In May of this year, the United States Court of Appeals for the Fifth Circuit absolved Lakeview Regional Medical Center (“Lakeview”) of any liability, and reversed a damage award against it, in a lawsuit that had been brought against Lakeview and a physician group practice by Kadlec Medical Center, a hospital located in the state of Washington. Kadlec sued Lakeview and a physician practice for over $8 million in damages, on the grounds that Kadlec was forced to settle a malpractice lawsuit due to the negligence of an anesthesiologist who was impaired at the time of the malpractice. Kadlec’s claim was that Lakeview and the physician group practice knew of the physician’s impairment when he was on the medical staff of Lakeview, were asked about his performance before he was credentialed at Kadlec, and did not disclose the prior impairment and disciplinary action that had resulted.
The Fifth Circuit affirmed a lower court decision that the practice group, Lakeview Anesthesia Associates, APMC, and some of the individual physicians in the group practice, was liable for their failure to provide full disclosure to Kadlec upon its request to receive a recommendation from the group regarding the physician’s placement on the Kadlec medical staff. Factually, the physician group, when asked to comment on the physician’s performance, not only responded in writing, but also gave positive remarks about the physician, despite being aware of his impairment and its impact on his ability to practice. Lakeview, on the other hand, responded to Kadlec’s request by simply stating that the number of requests for information, such as Kadlec’s request, was voluminous and, due to inability to have time to respond, Lakeview simply gave the starting and ending dates of the physician’s tenure on the medical staff of Lakeview. Kadlec did not ask for anything further from Lakeview.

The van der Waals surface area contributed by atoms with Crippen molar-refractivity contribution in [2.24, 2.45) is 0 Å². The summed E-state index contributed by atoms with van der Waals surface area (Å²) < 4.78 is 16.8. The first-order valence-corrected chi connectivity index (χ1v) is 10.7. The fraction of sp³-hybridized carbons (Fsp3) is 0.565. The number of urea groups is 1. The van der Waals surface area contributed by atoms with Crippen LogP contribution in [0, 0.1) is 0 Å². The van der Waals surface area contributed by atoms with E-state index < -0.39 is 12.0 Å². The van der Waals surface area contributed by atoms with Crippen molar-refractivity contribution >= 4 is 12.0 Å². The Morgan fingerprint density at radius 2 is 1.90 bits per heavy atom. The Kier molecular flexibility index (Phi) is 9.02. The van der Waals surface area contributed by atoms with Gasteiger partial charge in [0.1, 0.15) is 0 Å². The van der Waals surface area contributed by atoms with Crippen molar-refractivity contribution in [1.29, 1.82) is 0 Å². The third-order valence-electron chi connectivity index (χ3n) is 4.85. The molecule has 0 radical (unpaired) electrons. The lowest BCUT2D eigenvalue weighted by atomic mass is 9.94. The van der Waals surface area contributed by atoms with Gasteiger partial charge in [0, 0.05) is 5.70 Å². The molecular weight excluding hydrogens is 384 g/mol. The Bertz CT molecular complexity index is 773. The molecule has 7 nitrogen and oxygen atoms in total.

Although a federal jury had found Lakeview 25% at fault for its failure to disclose the physician’s problems while on the medical staff due to his impairment, the Fifth Circuit reversed this finding, on the grounds that under Louisiana law, the hospital did not have a duty to disclose information about the physician. This was because the hospital had no special relationship or pecuniary interest in the transaction. The court made clear, however, that had the hospital decided to voluntarily disclose information even absent a legal duty, then its voluntary disclosure would have created a duty to disclose completely and honestly. Because the hospital did not incur the duty, it had no obligation to provide further information regarding the physician.
The import of this decision is that under Louisiana law there may be a duty to speak if one has a special relationship or a pecuniary interest in the transaction at issue. Even if there is no such special relationship or pecuniary interest, a party who voluntarily chooses to respond to an inquiry assumes a duty to respond accurately and completely.
The Kadlec decision should be read very carefully, as it does not appear to provide a “sword” to use against others under the theory that failure to voluntarily give negative information regarding a physician might result in liability. That is not the import of Kadlec. The import of Kadlec is that when asked, a party who has no duty to speak need not speak at all. If the party has a duty to speak, or if the party voluntarily incurs a duty to speak, then the party must do so in such a way as to not mislead, misrepresent, or give less than all pertinent information. This is all that the Kadlec decision stands for.
The Fifth Circuit decision is Kadlec v. Lakeview Anesthesia Associates, 527 F.3d 412 (5th Cir. 2008).